The Sebastopol Center for the Arts and the Poet Laureate Selection Committee invite you to send us nominations for the Sonoma County’s 11th Poet Laureate 2020-21.

The Poet Laureate is a Sonoma County resident who has demonstrated a commitment to the literary arts in the County. The Poet Laureate often participates in official ceremonies and readings and receives a $1,000 stipend.

If you know someone you’d like to nominate, or if you’d like to be considered for this prestigious post, you can find information about requirements and application instructions on the Sebastopol Center for the Arts website at

Poet Laureates Reading at Sonoma Valley Regional Library January 11

On Saturday, January 11 at 3:00 p.m. Sonoma Valley Regional Library will host a Poet Laureates’ Poetry Reading, honoring the work of Poet Laureate Emeritus Geri Digiorno. The reading will feature Dana Gioia, California Poet Laureate Emeritus, Iris Jamahl Dunkle and Terry Ehret, Sonoma Poets Laureate Emerita. Zoya Ahmed and Hannah Minton, two student winners of the previous Poets Out Loud (POL) competitions, will recite poems. Location: Sonoma Valley Regional Library,755 West Napa Street, Sonoma. Details at:

Writing about Family

Al Young’s comments above about the way Geri Digiorno’s poetry explores “how entangled the delicate roots and tendrils of family and ‘individual’ identity can become,” highlights the importance of family history in a writer’s life.

2020-DorothyRice-250pxWriting about family is a powerful source of inspiration for many authors, whether to enrich fiction, as a foundation for memoir or biography or to preserve fading personal histories for future generations.  On Sunday, January 12, 2:00–4:30 p.m. Redwood Writers Club presents a workshop with memoirist Dorothy Rice, who will share her experiences writing about family and friends, including techniques and tools for navigating issues of confidentiality and trust, differing views on past events and the ramifications of exposing sensitive topics and history. Dorothy Rice is the author of two published memoirs, Gray Is The New Black (Otis Books, June 2019) and The Reluctant Artist (Shanti Arts, 2015). Workshop Location: Flamingo Conference Resort & Spa, 2777 Fourth Street, Santa Rosa. Check the calendar page for details.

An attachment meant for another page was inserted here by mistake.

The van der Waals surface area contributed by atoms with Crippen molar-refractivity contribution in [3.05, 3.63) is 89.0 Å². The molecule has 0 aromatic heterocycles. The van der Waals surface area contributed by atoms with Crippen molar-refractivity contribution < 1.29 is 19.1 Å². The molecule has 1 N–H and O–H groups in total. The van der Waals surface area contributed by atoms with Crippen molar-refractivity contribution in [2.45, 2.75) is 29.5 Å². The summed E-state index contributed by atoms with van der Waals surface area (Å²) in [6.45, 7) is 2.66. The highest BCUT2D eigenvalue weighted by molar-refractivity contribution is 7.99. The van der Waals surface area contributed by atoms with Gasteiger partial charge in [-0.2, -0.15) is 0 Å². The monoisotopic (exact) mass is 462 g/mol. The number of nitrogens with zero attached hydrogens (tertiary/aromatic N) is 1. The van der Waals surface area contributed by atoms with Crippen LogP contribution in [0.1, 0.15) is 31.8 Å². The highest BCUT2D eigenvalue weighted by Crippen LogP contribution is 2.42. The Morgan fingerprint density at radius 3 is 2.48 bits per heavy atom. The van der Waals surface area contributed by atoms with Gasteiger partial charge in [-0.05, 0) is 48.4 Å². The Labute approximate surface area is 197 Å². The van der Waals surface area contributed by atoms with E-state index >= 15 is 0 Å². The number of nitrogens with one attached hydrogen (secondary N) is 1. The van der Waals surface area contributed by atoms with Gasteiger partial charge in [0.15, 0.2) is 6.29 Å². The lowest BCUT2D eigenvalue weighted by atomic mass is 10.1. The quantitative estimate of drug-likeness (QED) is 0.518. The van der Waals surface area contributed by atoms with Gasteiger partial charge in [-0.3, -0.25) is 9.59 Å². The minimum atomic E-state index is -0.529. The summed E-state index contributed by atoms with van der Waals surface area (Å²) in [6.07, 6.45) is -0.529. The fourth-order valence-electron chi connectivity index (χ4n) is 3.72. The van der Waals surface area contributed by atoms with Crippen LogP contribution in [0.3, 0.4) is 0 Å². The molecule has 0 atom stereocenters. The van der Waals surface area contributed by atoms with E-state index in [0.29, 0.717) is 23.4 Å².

Reading of the Poetry of Ulalume Gonzalez de Leon from Plagios/Plagiarisms

2020-deLeon-120pxMany of you know that I’ve been working on translating the poetry of Mexican poet Ulalume González de León. The first volume is at the printers and will debut at the AWP (Association of Writers and Writing Programs) Conference in San Antonio, Texas in March.

To catch a sneak preview, my co-translators John Johnson and Nancy Morales and I invite you to a reading on Saturday, January 18, 2020 at 3 PM: Ukiah Library LOBA Series, 105 N. Main Street, Ukiah 95482.

Two Book Launches for Local Writers

Saturday, January 25, 2:00-3:30 p.m.